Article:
Academic journal article Journal of Prenatal & Perinatal Psychology & Health

Ethnic Differences with Abuse during Pregnancy

Academic journal article Journal of Prenatal & Perinatal Psychology & Health

Ethnic Differences with Abuse during Pregnancy

Article excerpt

ABSTRACT: This research examined what may be the earliest link in the chain of violence, the prenatal and perinatal developmental period, with mothers who experienced violence during their pregnancies. One hundred and sixty-eight mothers reporting abuse and their newborn infants from a sample of 1,226 women recruited in the Boston City Hospital Maternal Health Habits Project were studied. The results revealed that the newborns of Caucasian mothers had an increase in the level of behavioral problems of crying, hyperactivity, central nervous system depression and respiratory distress though not significantly. For Black and Hispanic mothers there were less baby problems with self-reported abuse. Several explanations for these findings are offered.


A number of empirical studies have identified the influence of media violence, drugs and alcohol, the availability of guns, biological, psychological and emotional factors, poverty and a dysfunctional family environment on young people in an effort to discern the origins of violent behaviors. With homicide being the leading cause of death for African-American youths and the second leading cause of death for Hispanic youths (Anderson, Kochanek, & Murphy, 1997) research continues in an attempt to stem the tide of this public health concern. To date, many scholars who investigate youth violence conclude that no theory of the cause of violent behavior exists that can explain every criminal act. The prevailing wisdom is that youth violence is determined by a chain of events and a complex interaction of influences. This research utilized the theoretical perspective that the pathogenesis of violence is molded at a profoundly early age-during prenatal and perinatal development. What was hypothesized was that prenatal experiences of abuse lead to perinatal complications, in the earliest link of the chain of violence, increasing the likelihood of later re-enactments.

Children and Violence

Until there were murders by children, it was almost inconceivable that acts this extreme might begin as psychological disturbances in very early childhood. This view was based on the long-held assumption that the prenatal brain is not physiologically developed well enough to retain harmful experiences. Yet increasingly, clinical evidence demonstrates that complex disorders can and do form at an early age (Farrington, 1991) and that sensory events can be recorded, especially rapid responses to threatening stimuli, by the amygdala bypassing the cortex altogether (LaDoux, 1986). Psychological investigators (Loeber, 1990; Olweus, Block & Radke-Yarrow, 1986; Widom, 1989) point to trauma or adverse experiences as being readily retained in early childhood. Other research on prenatal behavior delineates fetuses' use of their developed senses in utero (Fifer & Moon, 1995; Teicher & Blass, 1977), as they are able to feel pain (Blechschmidt, 1981; Noonan, 1983), and have a rudimentary ability to learn and remember (Bower, 1989; Lecanuet, Fifer, Krasnegor & Smotherman, 1995).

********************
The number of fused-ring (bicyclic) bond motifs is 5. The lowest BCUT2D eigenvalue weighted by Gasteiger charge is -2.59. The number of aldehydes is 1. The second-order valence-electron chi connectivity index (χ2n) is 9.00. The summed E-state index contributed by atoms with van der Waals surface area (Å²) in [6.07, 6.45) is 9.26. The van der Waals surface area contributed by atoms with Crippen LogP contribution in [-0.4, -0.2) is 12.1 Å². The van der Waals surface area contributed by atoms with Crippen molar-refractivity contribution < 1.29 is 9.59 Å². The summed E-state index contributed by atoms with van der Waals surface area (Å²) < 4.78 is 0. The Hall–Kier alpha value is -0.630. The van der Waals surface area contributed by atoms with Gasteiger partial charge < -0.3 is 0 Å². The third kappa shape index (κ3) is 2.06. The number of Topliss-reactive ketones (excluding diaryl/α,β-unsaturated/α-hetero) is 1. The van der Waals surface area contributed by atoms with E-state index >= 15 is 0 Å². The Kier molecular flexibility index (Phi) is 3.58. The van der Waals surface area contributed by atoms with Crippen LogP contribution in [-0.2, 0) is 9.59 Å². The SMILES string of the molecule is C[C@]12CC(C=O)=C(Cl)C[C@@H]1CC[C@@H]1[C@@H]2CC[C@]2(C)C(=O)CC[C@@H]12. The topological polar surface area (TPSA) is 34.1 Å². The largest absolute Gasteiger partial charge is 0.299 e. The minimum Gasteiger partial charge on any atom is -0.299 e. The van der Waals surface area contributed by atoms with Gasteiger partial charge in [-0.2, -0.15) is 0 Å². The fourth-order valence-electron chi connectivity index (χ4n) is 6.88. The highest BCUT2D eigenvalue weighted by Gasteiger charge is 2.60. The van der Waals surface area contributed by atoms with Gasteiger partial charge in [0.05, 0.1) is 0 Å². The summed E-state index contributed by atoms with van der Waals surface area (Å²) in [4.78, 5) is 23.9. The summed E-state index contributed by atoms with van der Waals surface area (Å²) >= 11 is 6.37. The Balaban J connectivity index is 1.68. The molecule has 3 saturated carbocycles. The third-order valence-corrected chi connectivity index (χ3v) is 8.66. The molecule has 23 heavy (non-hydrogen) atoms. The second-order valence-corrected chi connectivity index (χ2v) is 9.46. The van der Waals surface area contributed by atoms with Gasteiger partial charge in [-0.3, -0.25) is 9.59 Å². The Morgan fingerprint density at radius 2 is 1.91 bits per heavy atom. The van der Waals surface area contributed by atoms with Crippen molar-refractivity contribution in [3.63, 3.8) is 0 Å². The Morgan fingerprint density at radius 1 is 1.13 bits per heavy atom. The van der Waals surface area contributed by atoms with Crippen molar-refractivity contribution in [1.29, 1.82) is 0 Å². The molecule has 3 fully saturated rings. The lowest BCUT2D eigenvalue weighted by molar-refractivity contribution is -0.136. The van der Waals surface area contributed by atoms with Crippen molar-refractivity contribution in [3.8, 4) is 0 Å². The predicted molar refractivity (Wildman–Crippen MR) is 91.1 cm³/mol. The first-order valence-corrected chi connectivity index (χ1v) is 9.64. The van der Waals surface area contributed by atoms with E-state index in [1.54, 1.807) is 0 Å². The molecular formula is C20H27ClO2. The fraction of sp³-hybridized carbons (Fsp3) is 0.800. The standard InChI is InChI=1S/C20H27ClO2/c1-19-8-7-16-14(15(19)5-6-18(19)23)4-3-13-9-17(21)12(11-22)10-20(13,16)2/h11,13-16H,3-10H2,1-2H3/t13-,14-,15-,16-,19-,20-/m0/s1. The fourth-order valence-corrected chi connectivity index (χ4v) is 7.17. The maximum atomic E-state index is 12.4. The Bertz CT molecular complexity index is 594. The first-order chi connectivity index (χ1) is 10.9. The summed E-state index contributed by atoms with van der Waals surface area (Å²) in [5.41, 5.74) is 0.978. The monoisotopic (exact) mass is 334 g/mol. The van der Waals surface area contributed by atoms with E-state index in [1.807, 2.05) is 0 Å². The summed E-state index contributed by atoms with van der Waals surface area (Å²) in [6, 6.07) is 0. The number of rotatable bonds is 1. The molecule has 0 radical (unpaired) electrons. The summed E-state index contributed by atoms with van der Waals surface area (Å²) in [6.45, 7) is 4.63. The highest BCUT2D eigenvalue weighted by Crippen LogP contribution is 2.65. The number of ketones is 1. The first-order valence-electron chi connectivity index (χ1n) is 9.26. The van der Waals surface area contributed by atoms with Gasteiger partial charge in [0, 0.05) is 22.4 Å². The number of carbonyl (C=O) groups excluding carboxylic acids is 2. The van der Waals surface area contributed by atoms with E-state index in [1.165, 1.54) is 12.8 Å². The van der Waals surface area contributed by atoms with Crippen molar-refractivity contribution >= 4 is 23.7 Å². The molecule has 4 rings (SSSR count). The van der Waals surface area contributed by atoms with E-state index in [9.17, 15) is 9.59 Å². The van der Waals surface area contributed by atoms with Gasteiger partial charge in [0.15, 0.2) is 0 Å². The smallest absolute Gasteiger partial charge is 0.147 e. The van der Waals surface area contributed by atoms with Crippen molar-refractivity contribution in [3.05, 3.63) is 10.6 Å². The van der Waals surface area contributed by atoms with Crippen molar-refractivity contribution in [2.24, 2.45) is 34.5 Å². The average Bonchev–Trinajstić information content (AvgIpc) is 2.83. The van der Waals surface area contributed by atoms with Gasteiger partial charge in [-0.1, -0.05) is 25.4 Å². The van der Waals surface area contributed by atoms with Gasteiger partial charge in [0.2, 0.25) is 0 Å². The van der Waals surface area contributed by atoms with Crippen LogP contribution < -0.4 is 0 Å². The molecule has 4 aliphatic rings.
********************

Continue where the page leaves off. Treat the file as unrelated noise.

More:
The major question that remains unanswered in the violence literature to date is why only a small number of young people who have been exposed to known risk factors (e.g., early trauma, abuse, rejection, deprivation, violence in the media, availability of guns, etc.) exert violence? Even more perplexing are the children who commit heinous murders who had no prior behaviors indicating a psychopathology.

A Prenatal and Perinatal Theoretical Explanation of Violence

Chamberlain (1999) has described how "prenates show appropriate hyperactivity in response to danger" (p. 37), easily observed by ultrasound technologies. Predictable sequelae following a dangerous, traumatic incident would likely be hyperactivity, hypervigilance or depression (hypoactivity). The link has already been made between hyperactivity and delivery complications to later violence (Kandel & Mednick, 1991; Mungas, 1983). …

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